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Thread: Trump Ditches His Promise to 'Terminate' DACA

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  1. #1
    MW
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    Trump Ditches His Promise to 'Terminate' DACA



    Jonathan Alcorn / Reuters



    Trump Ditches His Promise to 'Terminate' DACA

    The president had repeatedly pledged to end the Obama-era program shielding undocumented immigrants who came to the United States as children from deportation




    Donald Trump will keep the Obama-era program in place that shielded millions of undocumented immigrants who came to the United States as children from deportation, contrary to his repeated pledges on the campaign trail to roll back the program.

    The Department of Homeland Security, in guidance posted Thursday night, said recipients of the Deferred Action for Childhood Arrivals program, otherwise known as DACA, “will continue to be eligible” for renewal, adding that “no work permits will be terminated prior to their current expiration dates.”

    RELATED STORY


    Trump’s Quiet Reversal on Deporting Young Undocumented Immigrants

    The news also comes as Department of Homeland Security Secretary John Kelly announced the rolling back of the Deferred Action for Parents of Americans and Lawful Permanent Residents, an Obama-era program known as DAPA designed to shield the undocumented parents of U.S. citizens and others from deportation.

    Rolling back DAPA was largely a symbolic step—the program had never been implemented due to litigation. The back-to-back moves, however, offer some clarity on the administration’s stance on Obama programs that have long been a point of contention between immigration advocates and immigration restrictionists.

    Trump said on the campaign trail that he would “immediately terminate” DACA. After his election, though, he appeared to waver on that position, telling ABC’s David Muir in an interview that recipients “shouldn’t be very worried.” He added: “I do have a big heart. We’re going to take care of everybody… But I will tell you, we’re looking at this, the whole immigration situation, we’re looking at it with great heart.”

    According to the Pew Research Center, more than 750,000 undocumented immigrants “have received work permits and deportation relief” through DACA. The group includes immigrants who came to the United States before the age of 16. For some time, it was unclear how the administration intended to address recipients. Then, earlier this month, the U.S. Citizenship and Immigration Services released figures showing that the administration was still granting work permits under the program.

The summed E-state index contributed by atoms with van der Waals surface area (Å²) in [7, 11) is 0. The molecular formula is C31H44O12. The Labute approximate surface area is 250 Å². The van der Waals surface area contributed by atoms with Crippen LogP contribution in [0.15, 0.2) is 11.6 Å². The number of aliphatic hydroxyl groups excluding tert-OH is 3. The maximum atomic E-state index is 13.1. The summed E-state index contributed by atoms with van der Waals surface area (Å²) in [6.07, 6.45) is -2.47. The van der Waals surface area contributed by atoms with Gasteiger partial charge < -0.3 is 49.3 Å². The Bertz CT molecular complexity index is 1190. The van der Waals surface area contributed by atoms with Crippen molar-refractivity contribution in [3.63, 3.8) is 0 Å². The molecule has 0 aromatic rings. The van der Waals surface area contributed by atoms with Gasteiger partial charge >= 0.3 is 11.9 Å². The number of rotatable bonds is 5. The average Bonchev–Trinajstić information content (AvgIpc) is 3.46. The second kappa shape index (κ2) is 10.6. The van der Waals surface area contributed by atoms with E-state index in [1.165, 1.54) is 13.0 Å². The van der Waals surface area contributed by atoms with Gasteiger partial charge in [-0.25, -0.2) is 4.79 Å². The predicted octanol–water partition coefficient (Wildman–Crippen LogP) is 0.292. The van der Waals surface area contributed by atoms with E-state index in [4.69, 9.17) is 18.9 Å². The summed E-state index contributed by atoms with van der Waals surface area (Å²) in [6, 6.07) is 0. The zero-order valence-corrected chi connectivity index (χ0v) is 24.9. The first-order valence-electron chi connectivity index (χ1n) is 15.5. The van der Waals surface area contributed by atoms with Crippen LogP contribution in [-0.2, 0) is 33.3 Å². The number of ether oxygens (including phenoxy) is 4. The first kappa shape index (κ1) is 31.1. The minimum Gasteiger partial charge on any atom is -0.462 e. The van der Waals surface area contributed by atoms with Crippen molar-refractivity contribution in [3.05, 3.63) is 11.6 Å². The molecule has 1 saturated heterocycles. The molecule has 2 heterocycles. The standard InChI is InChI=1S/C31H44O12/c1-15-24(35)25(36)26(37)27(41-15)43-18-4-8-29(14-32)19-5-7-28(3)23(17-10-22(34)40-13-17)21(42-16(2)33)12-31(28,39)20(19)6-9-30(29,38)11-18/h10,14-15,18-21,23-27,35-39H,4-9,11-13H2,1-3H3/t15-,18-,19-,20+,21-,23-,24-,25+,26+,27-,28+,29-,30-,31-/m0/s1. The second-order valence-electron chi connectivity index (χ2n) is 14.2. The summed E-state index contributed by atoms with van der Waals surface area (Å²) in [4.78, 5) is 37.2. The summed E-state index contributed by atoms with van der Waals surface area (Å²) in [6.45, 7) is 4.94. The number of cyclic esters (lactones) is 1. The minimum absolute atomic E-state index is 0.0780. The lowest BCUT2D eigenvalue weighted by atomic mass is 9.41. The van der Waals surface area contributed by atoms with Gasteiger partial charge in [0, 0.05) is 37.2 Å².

News that the program will continue has been welcomed by advocates of more liberal immigration rules. “This is a big victory for Dreamers amid months of draconian and meanspirited immigration enforcement policy,” David Leopold, an immigration lawyer, told The New York Times. “The preservation of DACA is a tribute to the strength of the Dreamer movement and an acknowledgment — at least in part — by the Department of Homeland Security that it should not be targeting undocumented immigrants who have strong ties to their communities and have abided by the law.”
    But the decision simultaneously puts the administration at odds with many immigration restrictionists, a crucial bloc of Trump supporters, who have expressed frustrations over the administration’s delay in addressing the program. “If continuing DACA in some form were part of a strategy, it would be totally defendable,” said Mark Krikorian, the executive director of the Center for Immigration Studies, which favors reduced immigration, adding that “there’s no excuse for giving out new work permits who don’t have them already.”

    The Trump administration has cracked down on illegal immigration since the president took office. Notably, Trump expanded the number of undocumented immigrants who are eligible for deportation. But for now, it appears that DACA recipients will not be part of that group.